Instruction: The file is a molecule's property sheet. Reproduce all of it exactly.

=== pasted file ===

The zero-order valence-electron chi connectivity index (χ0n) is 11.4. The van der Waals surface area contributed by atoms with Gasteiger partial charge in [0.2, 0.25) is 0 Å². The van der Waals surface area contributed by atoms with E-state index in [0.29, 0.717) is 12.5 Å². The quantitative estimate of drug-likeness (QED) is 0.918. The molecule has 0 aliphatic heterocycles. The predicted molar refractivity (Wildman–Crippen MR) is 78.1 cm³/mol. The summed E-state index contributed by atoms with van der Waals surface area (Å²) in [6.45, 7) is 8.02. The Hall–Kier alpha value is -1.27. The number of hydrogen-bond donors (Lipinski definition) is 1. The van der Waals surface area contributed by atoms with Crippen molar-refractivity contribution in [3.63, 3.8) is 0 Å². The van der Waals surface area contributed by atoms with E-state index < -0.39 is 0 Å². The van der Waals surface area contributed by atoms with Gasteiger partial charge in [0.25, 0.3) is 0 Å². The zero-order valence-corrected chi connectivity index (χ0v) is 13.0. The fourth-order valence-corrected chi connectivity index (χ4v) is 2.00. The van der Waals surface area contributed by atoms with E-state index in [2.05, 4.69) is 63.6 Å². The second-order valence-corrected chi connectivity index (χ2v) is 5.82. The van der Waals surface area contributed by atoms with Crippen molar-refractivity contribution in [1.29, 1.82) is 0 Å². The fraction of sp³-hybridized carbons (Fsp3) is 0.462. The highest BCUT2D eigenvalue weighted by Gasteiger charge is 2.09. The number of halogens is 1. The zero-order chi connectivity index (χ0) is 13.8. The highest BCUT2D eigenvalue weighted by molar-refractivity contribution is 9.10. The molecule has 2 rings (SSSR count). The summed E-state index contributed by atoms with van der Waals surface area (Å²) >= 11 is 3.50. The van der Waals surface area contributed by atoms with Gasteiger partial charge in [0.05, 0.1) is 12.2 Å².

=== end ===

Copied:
The zero-order valence-electron chi connectivity index (χ0n) is 11.4. The van der Waals surface area contributed by atoms with Gasteiger partial charge in [0.2, 0.25) is 0 Å². The van der Waals surface area contributed by atoms with E-state index in [0.29, 0.717) is 12.5 Å². The quantitative estimate of drug-likeness (QED) is 0.918. The molecule has 0 aliphatic heterocycles. The predicted molar refractivity (Wildman–Crippen MR) is 78.1 cm³/mol. The summed E-state index contributed by atoms with van der Waals surface area (Å²) in [6.45, 7) is 8.02. The Hall–Kier alpha value is -1.27. The number of hydrogen-bond donors (Lipinski definition) is 1. The van der Waals surface area contributed by atoms with Crippen molar-refractivity contribution in [3.63, 3.8) is 0 Å². The van der Waals surface area contributed by atoms with E-state index < -0.39 is 0 Å². The van der Waals surface area contributed by atoms with Gasteiger partial charge in [0.25, 0.3) is 0 Å². The zero-order valence-corrected chi connectivity index (χ0v) is 13.0. The fourth-order valence-corrected chi connectivity index (χ4v) is 2.00. The van der Waals surface area contributed by atoms with E-state index in [2.05, 4.69) is 63.6 Å². The second-order valence-corrected chi connectivity index (χ2v) is 5.82. The van der Waals surface area contributed by atoms with Crippen molar-refractivity contribution in [1.29, 1.82) is 0 Å². The fraction of sp³-hybridized carbons (Fsp3) is 0.462. The highest BCUT2D eigenvalue weighted by Gasteiger charge is 2.09. The number of halogens is 1. The zero-order chi connectivity index (χ0) is 13.8. The highest BCUT2D eigenvalue weighted by molar-refractivity contribution is 9.10. The molecule has 2 rings (SSSR count). The summed E-state index contributed by atoms with van der Waals surface area (Å²) >= 11 is 3.50. The van der Waals surface area contributed by atoms with Gasteiger partial charge in [0.05, 0.1) is 12.2 Å².